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September 30, 2007

Topps: The End Game of Dissenters' Rights

I continue to remain fascinated by the Topps deal and the possibilities that were raised by Crescendo Partners exercise of dissenters' rights.  On the day Topps's shareholders approved the takeover of Topps by Michael Eisner's The Tornante Company LLC and Madison Dearborn Partners for $9.75 per share in cash, Crescendo Partners delivered to Topps a written demand for the appraisal of 2,684,700 shares of Topps common stock (or approximately 6.9% of the total number of outstanding shares of Topps common stock).  Under DGCL 262, the Delaware law governing appraisal rights, a shareholder dissenting from the Topps transaction was required to deliver notice thereof prior to Topps's shareholder vote.  Thus far, Topps has only disclosed that Crescendo Partners has dissented from the merger (though there may still be others Topps has not disclosed). 

Assuming that that no more than 8.1% of Topps's remaining shares are subject to dissent, Topps will satisfy the condition in the Topps merger agreement that:

holders of no more than 15% of the outstanding shares of our common stock exercise their appraisal rights under Section 262 of the DGCL in connection with the merger . . . .

Given Topps non-disclosure thus far on this point and the fact that it would know by now if this condition is not fulfilled, its silence almost certainly means that the condition was so fulfilled and no more than 15% of the shares dissented. 

But, if there were other dissenting shareholders, the dissenter arbitrage possibilities raised with respect to the recent Delaware decision in In re: Appraisal of Transkaryotic Therapies, Inc. may still come to pass albeit on a lower level (access the opinion here; see my blog post on it here).  Post-Transkaryotic a number of academics and practitioners raised the concern that this holding would encourage aggressive investors (read hedge funds) to create post-record date/pre-vote positions in companies in order to assert appraisal rights with respect to their shares.  This would be particularly the case where the transaction was one being criticized for a low offered price.  As outlined in a previous post, I thought Topps was a good candidate for this strategy.  It remains to be seen if this was the case. 

In any event, Crescendo Partners has now set itself up nicely If no one else has exercised dissenters' rights.  There will now be no free-rider problem or multiple litigants for Eisner et al. to negotiate with.  Instead, Crescendo can now negotiate a private one-on-one deal with Eisner as to the purchase price for its shares under the shadow of its dissenters' rights litigation.  This is a benefit typically unavailable to the average shareholder who cannot afford the litigation expenses and free rider problems of dissenters' rights.  Of course, this highlights the problems of dissenters' rights generally in Delaware.  Still, expect a press release in a year or two announcing a negotiated disposition of this litigation.  While the Delaware courts can technically award a lower price in dissenters' rights litigation, anecdotally they more often split the baby and award a higher amount than the original share price offered.  I believe this practically compensates the dissenting shareholders for their extraordinary efforts and highlights the problem of financial valuation in the Delaware courts where each side will put on experts showing a marked disparity in valuation forcing the courts to rectify this difference by again splitting the difference.  It also gives Eisner and his cohorts an incentive to settle.  Crescendo also has similar incentives to settle given the less likely risk it will receive less than the current offer price.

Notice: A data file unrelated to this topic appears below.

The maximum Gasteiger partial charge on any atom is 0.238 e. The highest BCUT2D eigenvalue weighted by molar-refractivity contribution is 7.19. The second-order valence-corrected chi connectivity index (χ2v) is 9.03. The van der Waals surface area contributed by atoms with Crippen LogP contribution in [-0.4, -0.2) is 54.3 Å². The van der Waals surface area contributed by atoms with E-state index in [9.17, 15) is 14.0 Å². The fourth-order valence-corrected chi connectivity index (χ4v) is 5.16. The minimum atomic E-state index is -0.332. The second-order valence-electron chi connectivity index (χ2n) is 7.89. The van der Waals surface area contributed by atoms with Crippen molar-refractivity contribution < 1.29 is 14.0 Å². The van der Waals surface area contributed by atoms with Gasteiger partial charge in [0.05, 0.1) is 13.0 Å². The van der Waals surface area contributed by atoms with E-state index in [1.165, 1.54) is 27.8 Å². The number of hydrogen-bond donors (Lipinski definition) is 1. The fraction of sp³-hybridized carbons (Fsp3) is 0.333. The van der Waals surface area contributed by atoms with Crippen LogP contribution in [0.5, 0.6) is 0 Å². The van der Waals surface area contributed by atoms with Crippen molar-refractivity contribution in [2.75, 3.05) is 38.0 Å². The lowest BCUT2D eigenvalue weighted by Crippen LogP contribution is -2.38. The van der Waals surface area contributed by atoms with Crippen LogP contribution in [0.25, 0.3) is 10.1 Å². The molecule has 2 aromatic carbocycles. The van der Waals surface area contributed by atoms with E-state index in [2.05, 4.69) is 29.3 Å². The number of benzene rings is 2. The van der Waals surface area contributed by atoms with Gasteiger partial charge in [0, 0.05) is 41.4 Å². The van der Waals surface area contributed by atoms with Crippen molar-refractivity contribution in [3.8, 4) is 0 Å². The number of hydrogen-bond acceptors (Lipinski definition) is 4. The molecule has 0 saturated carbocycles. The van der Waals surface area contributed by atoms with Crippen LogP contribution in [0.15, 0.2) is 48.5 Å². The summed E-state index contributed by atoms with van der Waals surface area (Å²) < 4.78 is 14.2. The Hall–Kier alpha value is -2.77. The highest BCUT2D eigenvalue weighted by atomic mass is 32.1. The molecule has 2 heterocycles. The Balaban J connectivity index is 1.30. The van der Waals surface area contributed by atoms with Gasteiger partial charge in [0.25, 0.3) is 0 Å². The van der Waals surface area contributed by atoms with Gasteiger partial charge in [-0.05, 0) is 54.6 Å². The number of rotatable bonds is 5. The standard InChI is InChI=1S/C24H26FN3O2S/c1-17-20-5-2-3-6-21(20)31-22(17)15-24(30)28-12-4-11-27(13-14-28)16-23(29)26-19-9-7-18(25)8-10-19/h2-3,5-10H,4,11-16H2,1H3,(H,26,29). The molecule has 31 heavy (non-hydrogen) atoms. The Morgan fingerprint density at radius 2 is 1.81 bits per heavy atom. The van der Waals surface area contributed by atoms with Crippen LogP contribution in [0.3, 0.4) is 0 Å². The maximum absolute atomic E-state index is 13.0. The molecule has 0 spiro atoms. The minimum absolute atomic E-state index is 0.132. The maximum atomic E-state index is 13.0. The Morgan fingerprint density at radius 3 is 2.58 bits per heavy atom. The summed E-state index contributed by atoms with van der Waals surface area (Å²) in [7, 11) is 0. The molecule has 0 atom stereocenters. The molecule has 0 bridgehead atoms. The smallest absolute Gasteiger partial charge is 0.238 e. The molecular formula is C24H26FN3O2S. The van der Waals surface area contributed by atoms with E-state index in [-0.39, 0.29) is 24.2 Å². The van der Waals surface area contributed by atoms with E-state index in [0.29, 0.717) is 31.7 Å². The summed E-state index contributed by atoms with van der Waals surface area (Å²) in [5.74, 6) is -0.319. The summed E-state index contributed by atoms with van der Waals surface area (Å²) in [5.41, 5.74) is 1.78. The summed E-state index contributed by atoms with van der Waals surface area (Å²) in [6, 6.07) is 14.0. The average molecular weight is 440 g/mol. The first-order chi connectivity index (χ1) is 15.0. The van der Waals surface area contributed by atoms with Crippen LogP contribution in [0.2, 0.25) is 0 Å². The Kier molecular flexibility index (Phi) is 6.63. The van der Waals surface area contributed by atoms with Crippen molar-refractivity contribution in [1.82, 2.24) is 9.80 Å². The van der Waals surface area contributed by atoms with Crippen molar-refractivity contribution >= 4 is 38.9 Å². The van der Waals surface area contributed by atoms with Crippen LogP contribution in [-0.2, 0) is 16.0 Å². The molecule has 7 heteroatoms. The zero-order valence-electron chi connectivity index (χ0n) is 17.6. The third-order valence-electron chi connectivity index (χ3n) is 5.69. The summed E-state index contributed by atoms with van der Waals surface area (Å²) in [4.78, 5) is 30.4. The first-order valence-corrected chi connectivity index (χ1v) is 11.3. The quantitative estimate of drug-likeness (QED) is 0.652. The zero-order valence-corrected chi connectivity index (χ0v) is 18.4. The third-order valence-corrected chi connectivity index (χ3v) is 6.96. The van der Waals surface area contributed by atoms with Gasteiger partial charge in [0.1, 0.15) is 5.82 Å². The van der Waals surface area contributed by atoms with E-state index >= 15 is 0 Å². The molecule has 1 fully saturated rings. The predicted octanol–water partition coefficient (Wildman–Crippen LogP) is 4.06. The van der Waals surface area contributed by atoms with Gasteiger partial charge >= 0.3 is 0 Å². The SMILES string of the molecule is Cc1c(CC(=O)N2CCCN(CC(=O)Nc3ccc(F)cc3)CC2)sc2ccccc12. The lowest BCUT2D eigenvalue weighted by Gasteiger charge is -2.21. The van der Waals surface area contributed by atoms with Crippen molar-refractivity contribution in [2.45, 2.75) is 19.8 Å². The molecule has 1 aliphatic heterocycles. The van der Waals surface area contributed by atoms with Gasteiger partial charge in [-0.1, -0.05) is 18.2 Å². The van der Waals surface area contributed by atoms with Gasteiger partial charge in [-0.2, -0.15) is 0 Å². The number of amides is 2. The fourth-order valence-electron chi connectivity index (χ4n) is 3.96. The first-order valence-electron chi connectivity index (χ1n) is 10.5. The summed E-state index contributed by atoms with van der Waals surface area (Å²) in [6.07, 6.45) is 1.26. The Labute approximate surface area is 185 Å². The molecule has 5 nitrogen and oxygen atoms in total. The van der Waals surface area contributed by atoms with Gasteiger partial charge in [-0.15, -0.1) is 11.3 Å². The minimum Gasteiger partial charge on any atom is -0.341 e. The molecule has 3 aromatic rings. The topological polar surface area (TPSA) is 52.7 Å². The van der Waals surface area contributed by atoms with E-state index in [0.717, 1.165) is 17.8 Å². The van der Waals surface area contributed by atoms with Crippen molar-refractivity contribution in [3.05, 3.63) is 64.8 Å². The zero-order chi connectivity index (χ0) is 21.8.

NB.  For more on the problems of Delaware courts and their struggle with valuation practice in dissenters' rights cases see my article Fairness Opinions at pp 1580- 86 where I deconstruct the valuation opinion in Andaloro v. PFPC Worldwide, Inc., 2005 WL 2045640 (Del. Ch. 2005).  I do so to illustrate the essential problems of subjectivity and conflicting valuation standards in financial valuation generally and particularly in the Delaware courts amidst a battle of the experts. 

September 30, 2007 in Delaware | Permalink


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